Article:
John Kerry Meets With Hollywood Studio Chiefs to Discuss ISIS
John Kerry has met with Hollywood studio executives to plan a counter-attack on the Islamic State’s slick propaganda machine.
The Secretary of State posted a picture of the 90-minute meeting with the heads of 13 production companies including Disney, Warner Bros, DreamWorks, and 20th Century Fox at Universal’s Los Angeles headquarters on Tuesday afternoon.
‘Great convo w/ studio execs in LA. Good to hear their perspectives & ideas of how to counter #Daesh narrative,’ he tweeted – using the Arabic acronym ‘Daesh’, which the terrorist group hates, instead of ‘ISIS’.
The west has struggled to compete with the attractive and persuasive promotional videos produced by the Middle Eastern terror group.
Videographers, photographers and editors are ranked higher than soldiers in the terrorist group as ISIS dedicates itself to brainwashing Muslims across the globe, a Washington Post investigation concluded last year.
They are paid $700 a month – seven times a militant’s salary – and dictate when and how hostages are executed in order to create the perfect shot.
And it is all done using state-of-the-art equipment, shipped in from Turkey or brought over by Westerners who are lured to join ISIS from the United States, Europe, Australia and elsewhere.
Now, in a desperate bid to combat the propaganda machine, the U.S. government is tapping into its decades-old connection with Hollywood – and tweeting about it to let ISIS know.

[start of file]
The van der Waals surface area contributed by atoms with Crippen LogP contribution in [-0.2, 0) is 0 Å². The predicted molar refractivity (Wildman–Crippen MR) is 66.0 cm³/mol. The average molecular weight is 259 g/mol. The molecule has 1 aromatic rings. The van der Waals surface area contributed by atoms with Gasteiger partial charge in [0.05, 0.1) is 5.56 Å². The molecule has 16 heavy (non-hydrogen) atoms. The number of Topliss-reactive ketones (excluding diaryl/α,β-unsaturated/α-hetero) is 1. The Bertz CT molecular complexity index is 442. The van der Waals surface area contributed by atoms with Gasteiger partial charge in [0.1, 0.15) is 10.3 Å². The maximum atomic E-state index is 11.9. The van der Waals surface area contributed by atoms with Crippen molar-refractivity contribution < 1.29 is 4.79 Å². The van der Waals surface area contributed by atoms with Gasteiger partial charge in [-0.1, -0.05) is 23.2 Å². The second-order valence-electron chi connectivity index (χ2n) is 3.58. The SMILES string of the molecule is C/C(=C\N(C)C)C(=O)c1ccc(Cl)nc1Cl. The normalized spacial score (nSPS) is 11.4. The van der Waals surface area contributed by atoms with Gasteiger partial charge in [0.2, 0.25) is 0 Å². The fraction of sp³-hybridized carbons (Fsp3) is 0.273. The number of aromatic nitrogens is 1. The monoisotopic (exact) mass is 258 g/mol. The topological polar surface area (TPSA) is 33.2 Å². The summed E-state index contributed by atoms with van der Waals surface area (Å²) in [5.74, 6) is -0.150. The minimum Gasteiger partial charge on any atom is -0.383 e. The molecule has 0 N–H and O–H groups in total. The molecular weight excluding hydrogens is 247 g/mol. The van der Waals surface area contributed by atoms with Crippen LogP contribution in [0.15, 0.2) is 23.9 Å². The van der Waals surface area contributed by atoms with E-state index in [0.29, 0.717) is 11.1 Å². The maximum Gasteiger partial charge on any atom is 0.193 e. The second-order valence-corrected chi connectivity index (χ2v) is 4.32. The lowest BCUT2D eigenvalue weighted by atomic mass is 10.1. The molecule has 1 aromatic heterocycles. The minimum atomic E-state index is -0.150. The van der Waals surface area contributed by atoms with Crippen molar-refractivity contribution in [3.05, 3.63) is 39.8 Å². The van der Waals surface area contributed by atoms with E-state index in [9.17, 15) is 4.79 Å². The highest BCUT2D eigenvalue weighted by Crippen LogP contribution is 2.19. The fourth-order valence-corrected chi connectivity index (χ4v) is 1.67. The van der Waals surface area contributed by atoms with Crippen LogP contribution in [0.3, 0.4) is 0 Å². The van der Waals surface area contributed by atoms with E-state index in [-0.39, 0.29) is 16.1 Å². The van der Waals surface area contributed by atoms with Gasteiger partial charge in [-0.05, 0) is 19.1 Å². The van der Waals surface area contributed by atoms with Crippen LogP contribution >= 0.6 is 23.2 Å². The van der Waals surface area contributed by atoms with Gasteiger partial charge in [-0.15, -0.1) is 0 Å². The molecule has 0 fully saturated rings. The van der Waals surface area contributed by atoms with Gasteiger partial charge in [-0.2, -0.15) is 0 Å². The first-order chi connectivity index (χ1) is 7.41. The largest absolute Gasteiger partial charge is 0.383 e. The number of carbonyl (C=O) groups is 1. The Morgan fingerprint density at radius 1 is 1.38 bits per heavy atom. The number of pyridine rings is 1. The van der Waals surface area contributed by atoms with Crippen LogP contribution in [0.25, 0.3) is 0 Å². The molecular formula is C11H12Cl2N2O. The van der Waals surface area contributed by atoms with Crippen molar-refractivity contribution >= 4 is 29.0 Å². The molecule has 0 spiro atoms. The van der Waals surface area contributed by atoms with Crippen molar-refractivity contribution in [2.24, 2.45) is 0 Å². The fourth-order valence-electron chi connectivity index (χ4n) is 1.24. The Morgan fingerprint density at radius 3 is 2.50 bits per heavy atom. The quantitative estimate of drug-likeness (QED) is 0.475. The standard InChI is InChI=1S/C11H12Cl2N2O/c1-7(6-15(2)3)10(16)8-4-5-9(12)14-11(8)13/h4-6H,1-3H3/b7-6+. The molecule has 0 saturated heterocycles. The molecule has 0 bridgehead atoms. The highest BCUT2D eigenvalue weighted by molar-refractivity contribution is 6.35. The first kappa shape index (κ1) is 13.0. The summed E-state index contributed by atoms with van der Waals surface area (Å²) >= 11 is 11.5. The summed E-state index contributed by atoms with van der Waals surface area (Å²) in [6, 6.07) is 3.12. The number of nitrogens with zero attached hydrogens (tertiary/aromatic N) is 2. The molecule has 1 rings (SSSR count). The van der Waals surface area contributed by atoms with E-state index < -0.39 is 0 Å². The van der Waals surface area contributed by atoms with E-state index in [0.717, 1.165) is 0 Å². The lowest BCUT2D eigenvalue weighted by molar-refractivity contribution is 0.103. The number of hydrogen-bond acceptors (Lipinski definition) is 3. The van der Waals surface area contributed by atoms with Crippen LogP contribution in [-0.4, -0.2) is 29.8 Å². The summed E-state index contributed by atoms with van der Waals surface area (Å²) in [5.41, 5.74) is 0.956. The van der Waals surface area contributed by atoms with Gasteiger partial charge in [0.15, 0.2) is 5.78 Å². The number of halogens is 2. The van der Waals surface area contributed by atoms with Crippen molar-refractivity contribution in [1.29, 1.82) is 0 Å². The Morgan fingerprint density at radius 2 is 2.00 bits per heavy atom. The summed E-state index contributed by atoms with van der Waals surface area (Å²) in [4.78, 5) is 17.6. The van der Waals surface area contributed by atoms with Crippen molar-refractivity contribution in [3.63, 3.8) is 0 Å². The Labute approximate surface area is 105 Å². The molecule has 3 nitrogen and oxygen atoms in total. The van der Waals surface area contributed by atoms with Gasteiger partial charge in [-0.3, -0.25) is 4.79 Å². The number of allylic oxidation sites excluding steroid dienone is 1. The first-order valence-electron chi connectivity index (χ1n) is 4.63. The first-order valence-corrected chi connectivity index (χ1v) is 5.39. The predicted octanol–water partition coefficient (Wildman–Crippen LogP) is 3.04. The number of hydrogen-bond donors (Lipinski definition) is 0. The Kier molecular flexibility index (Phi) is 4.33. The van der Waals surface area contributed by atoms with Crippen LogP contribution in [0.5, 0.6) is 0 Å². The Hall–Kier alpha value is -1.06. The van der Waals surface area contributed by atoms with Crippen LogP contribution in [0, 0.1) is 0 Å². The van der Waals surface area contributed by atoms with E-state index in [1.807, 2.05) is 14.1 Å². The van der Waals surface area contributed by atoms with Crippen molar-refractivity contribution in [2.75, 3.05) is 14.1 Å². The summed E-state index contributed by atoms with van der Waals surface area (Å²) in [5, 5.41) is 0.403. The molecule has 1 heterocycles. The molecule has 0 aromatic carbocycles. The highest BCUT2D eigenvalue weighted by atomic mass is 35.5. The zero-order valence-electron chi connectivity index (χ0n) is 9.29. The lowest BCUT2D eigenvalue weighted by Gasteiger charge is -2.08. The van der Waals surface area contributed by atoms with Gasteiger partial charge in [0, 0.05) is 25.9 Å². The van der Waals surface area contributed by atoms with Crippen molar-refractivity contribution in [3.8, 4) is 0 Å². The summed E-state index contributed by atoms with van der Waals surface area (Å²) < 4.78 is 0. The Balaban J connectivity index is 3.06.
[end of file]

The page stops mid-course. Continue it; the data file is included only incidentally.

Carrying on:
Beyond movies, they also discussed worldwide marketing and how to build narratives about a mixture of cultures at the meeting organized by Universal chairman Jeff Shell, according to Variety.
One person involved in the meeting told Variety they plan to look at how they can collaborate with filmmakers in Iraq and Syria.
‘Let’s work out how to involve people who are there,’ the unidentified source said.
Filmmakers are routinely offered Motion Picture Incentives (MPIs) – such as cash rebates, grants and special access – to shoot movies in a certain state or sector.
A prime example was Top Gun, the hit Tom Cruise movie of 1986 which saw navy applications rocket by 500 per cent.
Indeed, the CIA’s former general counsel John Rizzo spoke about the federal agency’s ‘special relationship’ with Hollywood in his book Company Man: Thirty Years of Controversy and Crisis in the CIA.
‘There are officers assigned to this account full-time. Movie industry vets are receptive to helping the CIA in any way they can, probably in equal parts because they are sincerely patriotic and because it gives them a taste of real-life intrigue and excitement,’ he wrote.
Nonetheless, terror experts have seen few adequate responses to the ISIS propaganda machine from America.
The terror group’s videos have been singled out as their most powerful weapon against the West.
From its headquarters in a two-story residential building in Raqqa, Syria, the media division oversees hundreds of recruits – mainly foreigners – who have been put through two months of military training and a month of media training, the Post investigation found.
The newspaper interviewed seven men once affiliated with the terrorist group and its incredibly well-oiled media division who are currently serving or have served time in Morocco jails.
It revealed propaganda drives everything they do.